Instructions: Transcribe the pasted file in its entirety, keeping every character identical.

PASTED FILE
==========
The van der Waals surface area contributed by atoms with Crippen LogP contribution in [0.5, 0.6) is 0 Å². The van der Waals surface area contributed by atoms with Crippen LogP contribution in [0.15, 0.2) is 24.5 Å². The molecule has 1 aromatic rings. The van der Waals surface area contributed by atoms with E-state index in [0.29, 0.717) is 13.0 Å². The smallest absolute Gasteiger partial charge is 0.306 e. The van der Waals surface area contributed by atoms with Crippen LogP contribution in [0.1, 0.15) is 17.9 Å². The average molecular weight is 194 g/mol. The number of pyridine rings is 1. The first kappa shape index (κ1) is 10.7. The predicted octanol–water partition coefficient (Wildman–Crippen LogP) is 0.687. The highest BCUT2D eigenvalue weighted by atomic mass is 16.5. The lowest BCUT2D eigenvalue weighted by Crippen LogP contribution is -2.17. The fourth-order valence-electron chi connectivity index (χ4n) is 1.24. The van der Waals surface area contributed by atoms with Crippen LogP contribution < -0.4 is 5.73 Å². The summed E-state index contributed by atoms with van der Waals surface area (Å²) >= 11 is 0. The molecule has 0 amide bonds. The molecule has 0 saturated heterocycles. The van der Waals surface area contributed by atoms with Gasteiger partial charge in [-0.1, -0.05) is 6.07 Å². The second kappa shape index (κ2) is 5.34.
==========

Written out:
The van der Waals surface area contributed by atoms with Crippen LogP contribution in [0.5, 0.6) is 0 Å². The van der Waals surface area contributed by atoms with Crippen LogP contribution in [0.15, 0.2) is 24.5 Å². The molecule has 1 aromatic rings. The van der Waals surface area contributed by atoms with E-state index in [0.29, 0.717) is 13.0 Å². The smallest absolute Gasteiger partial charge is 0.306 e. The van der Waals surface area contributed by atoms with Crippen LogP contribution in [0.1, 0.15) is 17.9 Å². The average molecular weight is 194 g/mol. The number of pyridine rings is 1. The first kappa shape index (κ1) is 10.7. The predicted octanol–water partition coefficient (Wildman–Crippen LogP) is 0.687. The highest BCUT2D eigenvalue weighted by atomic mass is 16.5. The lowest BCUT2D eigenvalue weighted by Crippen LogP contribution is -2.17. The fourth-order valence-electron chi connectivity index (χ4n) is 1.24. The van der Waals surface area contributed by atoms with Crippen LogP contribution < -0.4 is 5.73 Å². The summed E-state index contributed by atoms with van der Waals surface area (Å²) >= 11 is 0. The molecule has 0 amide bonds. The molecule has 0 saturated heterocycles. The van der Waals surface area contributed by atoms with Gasteiger partial charge in [-0.1, -0.05) is 6.07 Å². The second kappa shape index (κ2) is 5.34.